In Depth: Transitions: Part 1: Basic Editing Terminology and A Brief History of Transitions
There are so many types of transitions, and in this series I’ll focus on several of them. From the simple dissolve to the swish pans to shatter effects, we’ll dive into the history of transitions with lots of examples. The goal of this series is to increase your editing vocabulary and entertain you, while showing you what is possible. And of course, I’ll show you some fun plug-ins for your favorite NLE.
Transitions come in a lot of flavors and each has their own purpose. There are three main types of transitions: cuts, dissolves and wipes. I’ll give you some well known or quality examples of the type of edit or transition and some background behind each.
This article may be editing 101 for a lot of you, or a nice refresher course as it has been for me, but part 1 is not so much about your NLE or about the plug-ins you have, but the technique and expertise of the editor. I find watching great examples of beautiful editing to be quite inspiring. I love old films and certain films, such as Touch of Evil, The Graduate, The French Connection, The Shining, and Psycho, intrigue me. Earlier this month, the The Motion Picture Editors Guild selected the 75 best edited films of all time. There are some great choices here. What do you think?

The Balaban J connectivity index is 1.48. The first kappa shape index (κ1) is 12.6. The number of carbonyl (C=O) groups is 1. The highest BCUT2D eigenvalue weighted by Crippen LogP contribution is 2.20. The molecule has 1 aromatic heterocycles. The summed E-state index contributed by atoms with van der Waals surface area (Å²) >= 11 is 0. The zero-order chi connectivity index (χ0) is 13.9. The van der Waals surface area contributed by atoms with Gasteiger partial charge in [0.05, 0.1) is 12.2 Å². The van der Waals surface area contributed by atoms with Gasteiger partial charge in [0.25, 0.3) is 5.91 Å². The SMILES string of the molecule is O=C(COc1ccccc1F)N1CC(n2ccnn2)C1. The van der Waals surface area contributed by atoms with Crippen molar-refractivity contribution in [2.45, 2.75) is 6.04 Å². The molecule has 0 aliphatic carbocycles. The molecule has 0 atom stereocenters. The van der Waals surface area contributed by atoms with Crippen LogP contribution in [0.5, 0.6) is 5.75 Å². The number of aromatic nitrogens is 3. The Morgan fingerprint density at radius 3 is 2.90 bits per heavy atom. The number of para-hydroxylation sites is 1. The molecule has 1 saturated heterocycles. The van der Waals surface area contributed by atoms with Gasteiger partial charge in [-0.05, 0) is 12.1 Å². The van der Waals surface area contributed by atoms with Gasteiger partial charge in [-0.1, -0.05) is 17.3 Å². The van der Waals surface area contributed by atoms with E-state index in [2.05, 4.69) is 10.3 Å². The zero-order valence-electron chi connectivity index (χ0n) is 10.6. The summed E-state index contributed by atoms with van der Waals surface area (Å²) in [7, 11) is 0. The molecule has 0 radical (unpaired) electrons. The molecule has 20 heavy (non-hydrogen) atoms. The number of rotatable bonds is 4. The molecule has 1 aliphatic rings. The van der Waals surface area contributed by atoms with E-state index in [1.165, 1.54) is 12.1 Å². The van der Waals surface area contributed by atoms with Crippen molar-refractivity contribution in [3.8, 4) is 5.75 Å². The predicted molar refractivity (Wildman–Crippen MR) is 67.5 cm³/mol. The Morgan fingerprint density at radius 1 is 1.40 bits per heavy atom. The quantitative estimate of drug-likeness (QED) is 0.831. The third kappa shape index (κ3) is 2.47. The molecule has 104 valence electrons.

When I was a film student, twenty years ago, we learned all about editing, continuity, pacing and how these elements can make or break a film. Walter Murch, the film editor behind Apocalypse Now and The English Patient talks about the importance of rhythm in film editing. I saw him speak at the SuperMeet in Las Vegas during NAB several years ago.
I completely agree with Murch on the topic of editing. One of my favorite scenes ever illustrates it beautifully – the montage from The Graduate with Benjamin spending his days doing nothing but lazing by the pool and hooking up with Mrs. Robinson. The film is #52 on the list of best edited films and was edited by Sam O’Steen, who also edited Chinatown, Cool Hand Luke, and Rosemary’s Baby. This montage made me want to become an editor. It has everything: long dissolves to represent time passing, beautiful match cuts between the bedroom and his parent’s house, and the pacing is just absolutely perfect. The very last edit with Benjamin jumping up onto a raft, then to Mrs. Robinson, is my favorite.
Top 10 Most Effective Editing Moments of All Time
There are many iconic edited sequences in film history, and CineFix does a nice job of presenting them in this short video. You’ll see Psycho, The Battleship Potemkin, North by Northwest, Un Chien Andalou and others.
Before I get into the fun and unique transitions you can create with your NLE, I want to cover some of the basic terminology in editing.
Let’s start at the very beginning with the easiest and most common of all edits: the cut.
Cuts are mainly used within the same scene to cut between different perspectives. Cuts may be the simplest of all transitions but are also the most important. The editor sets rhythm and pacing of a scene with cuts. Editors can use match cuts, jump cuts, and Split Cuts (J and L cuts) to create visual continuity or the opposite.
In the early days of filmmaking, cuts were usually made in camera. The cameraman would stop cranking the film camera and the end of a shot and start cranking again when the next shot was ready to begin. That of course, takes a lot of time, so filmmakers learned to edit film with a razor – and post-production was born.
Split Edits: Making J and L Cuts